APATA – The Australian Performing Arts Teachers Association

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Music in the Great War

Apr 25, 2020

Anzac Day 2020 is very different for everyone this year but imperative we still stand as a country and honour our Anzac’s. Today we thought we’d pay tribute to all who have fallen and the those in the corp sharing their talents during times of great challenge – the musicians and bandsmen.

Music and theatre in the first world war played an invaluable service to raise the spirits and moral of those at home and especially those men and women on the front line. The following provides a small insight into the experiences of bandsmen, entertainers, soldier composers and their audiences while on active service during the First World War. Working through the archives at the Australian War Memorial and the Alexander Turnbull Library a wonderful collection of photographs, diaries, letters, instruments, concert programs and written sheet music can be found demonstrating that in times of great challenge, uncertainty and fear the importance in which music and theatre enabled people to deal with their experiences was an escape from the realities they faced providing some sense of normality and peace, if only for a short moment of time.

Music and songs have an uncanny ability to express feeling and ideas in a simple, relatable way; they have the capacity to bring people together and galvanise their spirits. So it should come as no surprise to discover that music of all kinds played an important role in the First World War. Whether through military or ceremonial music, official concert programs to entertain the troops, singalongs of popular songs in the barracks and trenches, or music written about the war and published as sheet music, in many ways it was music that gave people a way to frame and understand their experiences of the Great War.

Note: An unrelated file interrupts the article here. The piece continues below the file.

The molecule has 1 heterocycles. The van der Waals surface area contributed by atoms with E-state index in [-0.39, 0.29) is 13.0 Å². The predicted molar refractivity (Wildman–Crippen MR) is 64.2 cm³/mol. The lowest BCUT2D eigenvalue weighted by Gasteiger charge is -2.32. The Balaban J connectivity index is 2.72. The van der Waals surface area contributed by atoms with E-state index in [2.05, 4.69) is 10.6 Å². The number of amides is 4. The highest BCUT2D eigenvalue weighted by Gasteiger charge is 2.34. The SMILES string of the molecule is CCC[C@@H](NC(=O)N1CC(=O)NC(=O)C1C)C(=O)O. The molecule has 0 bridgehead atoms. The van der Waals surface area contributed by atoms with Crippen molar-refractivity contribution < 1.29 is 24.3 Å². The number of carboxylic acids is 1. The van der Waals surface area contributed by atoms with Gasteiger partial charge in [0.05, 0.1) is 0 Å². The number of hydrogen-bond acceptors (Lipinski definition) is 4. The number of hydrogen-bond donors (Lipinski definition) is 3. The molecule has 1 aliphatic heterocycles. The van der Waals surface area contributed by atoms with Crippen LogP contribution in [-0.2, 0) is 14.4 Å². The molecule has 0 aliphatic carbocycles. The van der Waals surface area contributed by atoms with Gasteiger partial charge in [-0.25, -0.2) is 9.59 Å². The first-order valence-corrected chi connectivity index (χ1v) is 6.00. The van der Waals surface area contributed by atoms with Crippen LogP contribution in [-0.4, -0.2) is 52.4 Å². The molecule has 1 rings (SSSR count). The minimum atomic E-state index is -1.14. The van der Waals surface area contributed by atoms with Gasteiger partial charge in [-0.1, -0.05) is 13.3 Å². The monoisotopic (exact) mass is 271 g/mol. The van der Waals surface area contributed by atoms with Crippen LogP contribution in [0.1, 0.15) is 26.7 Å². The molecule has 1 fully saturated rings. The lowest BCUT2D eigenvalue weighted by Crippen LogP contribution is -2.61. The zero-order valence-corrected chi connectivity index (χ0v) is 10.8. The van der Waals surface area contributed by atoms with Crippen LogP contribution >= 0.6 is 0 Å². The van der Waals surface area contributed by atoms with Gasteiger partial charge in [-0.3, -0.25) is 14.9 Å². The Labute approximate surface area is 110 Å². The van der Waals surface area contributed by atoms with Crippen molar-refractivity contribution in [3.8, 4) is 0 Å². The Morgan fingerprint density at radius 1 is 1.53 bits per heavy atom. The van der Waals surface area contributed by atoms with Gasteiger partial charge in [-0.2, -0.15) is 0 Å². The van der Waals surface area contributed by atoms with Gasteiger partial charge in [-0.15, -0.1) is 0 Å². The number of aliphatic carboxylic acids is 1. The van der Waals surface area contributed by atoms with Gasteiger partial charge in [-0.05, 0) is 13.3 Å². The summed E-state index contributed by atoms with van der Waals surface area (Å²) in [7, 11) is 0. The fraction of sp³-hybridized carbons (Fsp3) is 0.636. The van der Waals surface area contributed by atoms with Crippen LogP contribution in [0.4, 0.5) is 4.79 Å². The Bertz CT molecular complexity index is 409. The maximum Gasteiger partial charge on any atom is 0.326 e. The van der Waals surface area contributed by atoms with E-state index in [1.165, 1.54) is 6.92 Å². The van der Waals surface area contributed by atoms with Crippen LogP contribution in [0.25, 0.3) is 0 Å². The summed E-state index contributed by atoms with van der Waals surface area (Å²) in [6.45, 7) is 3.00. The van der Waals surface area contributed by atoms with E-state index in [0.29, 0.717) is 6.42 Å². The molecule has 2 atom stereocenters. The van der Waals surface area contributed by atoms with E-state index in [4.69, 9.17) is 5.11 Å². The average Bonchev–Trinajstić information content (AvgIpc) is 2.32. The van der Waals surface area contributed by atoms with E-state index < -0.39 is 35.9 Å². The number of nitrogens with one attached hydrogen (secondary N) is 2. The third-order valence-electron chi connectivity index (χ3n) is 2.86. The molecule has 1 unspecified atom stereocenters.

In a time before the radio and the phonograph were fully developed, music was mostly a live experience. It was common for people to buy the latest tunes as sheet music to play at home, or to sing in company with friends. During the war, these popular songs travelled with the troops and often became a way of bonding brothers and sisters in arms. Concert programs organised to entertain service personnel were common events, at which popular songs of the day would bring people together. Popular wartime music reveals the relationships and experiences of those who served and those who remained behind. Music stirred feelings of loss, longing, nostalgia, and sometimes hope, and touched many in a powerful and emotional way.

Working through the archives it’s a joy to discover over 100 pieces of original sheet music, learn of 10 Australian composers, 55 Australian band members and 66 performing artists ranging from singers, actors, dancers and vaudeville through to comediennes and impersonators who served in the military.